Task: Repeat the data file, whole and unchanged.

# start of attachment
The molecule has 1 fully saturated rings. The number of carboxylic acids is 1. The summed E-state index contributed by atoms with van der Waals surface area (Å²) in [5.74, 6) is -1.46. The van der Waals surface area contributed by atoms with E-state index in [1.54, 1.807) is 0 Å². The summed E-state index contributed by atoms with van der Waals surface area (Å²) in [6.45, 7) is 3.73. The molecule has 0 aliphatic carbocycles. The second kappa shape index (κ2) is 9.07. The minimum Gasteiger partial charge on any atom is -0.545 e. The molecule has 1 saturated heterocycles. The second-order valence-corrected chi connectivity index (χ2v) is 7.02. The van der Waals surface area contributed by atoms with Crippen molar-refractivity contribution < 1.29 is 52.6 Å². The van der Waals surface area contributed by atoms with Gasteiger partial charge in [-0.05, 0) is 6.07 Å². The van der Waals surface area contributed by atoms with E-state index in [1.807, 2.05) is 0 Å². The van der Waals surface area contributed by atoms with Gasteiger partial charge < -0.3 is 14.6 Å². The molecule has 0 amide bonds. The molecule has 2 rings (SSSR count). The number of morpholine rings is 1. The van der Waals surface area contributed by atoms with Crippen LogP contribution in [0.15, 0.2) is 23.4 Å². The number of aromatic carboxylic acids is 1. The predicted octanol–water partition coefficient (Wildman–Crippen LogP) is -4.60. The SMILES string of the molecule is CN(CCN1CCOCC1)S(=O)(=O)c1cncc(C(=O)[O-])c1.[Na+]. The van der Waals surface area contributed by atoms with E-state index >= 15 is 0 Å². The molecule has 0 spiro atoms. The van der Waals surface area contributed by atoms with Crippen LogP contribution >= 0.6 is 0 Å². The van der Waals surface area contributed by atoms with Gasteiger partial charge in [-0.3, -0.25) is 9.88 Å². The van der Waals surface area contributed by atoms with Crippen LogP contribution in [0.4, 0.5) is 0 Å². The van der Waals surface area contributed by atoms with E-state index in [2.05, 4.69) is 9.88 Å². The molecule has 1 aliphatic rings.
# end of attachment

The molecule has 1 fully saturated rings. The number of carboxylic acids is 1. The summed E-state index contributed by atoms with van der Waals surface area (Å²) in [5.74, 6) is -1.46. The van der Waals surface area contributed by atoms with E-state index in [1.54, 1.807) is 0 Å². The summed E-state index contributed by atoms with van der Waals surface area (Å²) in [6.45, 7) is 3.73. The molecule has 0 aliphatic carbocycles. The second kappa shape index (κ2) is 9.07. The minimum Gasteiger partial charge on any atom is -0.545 e. The molecule has 1 saturated heterocycles. The second-order valence-corrected chi connectivity index (χ2v) is 7.02. The van der Waals surface area contributed by atoms with Crippen molar-refractivity contribution < 1.29 is 52.6 Å². The van der Waals surface area contributed by atoms with Gasteiger partial charge in [-0.05, 0) is 6.07 Å². The van der Waals surface area contributed by atoms with E-state index in [1.807, 2.05) is 0 Å². The van der Waals surface area contributed by atoms with Gasteiger partial charge < -0.3 is 14.6 Å². The molecule has 0 amide bonds. The molecule has 2 rings (SSSR count). The number of morpholine rings is 1. The van der Waals surface area contributed by atoms with Crippen LogP contribution in [0.15, 0.2) is 23.4 Å². The number of aromatic carboxylic acids is 1. The predicted octanol–water partition coefficient (Wildman–Crippen LogP) is -4.60. The SMILES string of the molecule is CN(CCN1CCOCC1)S(=O)(=O)c1cncc(C(=O)[O-])c1.[Na+]. The van der Waals surface area contributed by atoms with E-state index >= 15 is 0 Å². The molecule has 0 spiro atoms. The van der Waals surface area contributed by atoms with Crippen LogP contribution >= 0.6 is 0 Å². The van der Waals surface area contributed by atoms with Gasteiger partial charge in [-0.3, -0.25) is 9.88 Å². The van der Waals surface area contributed by atoms with Crippen LogP contribution in [0.4, 0.5) is 0 Å². The van der Waals surface area contributed by atoms with E-state index in [2.05, 4.69) is 9.88 Å². The molecule has 1 aliphatic rings.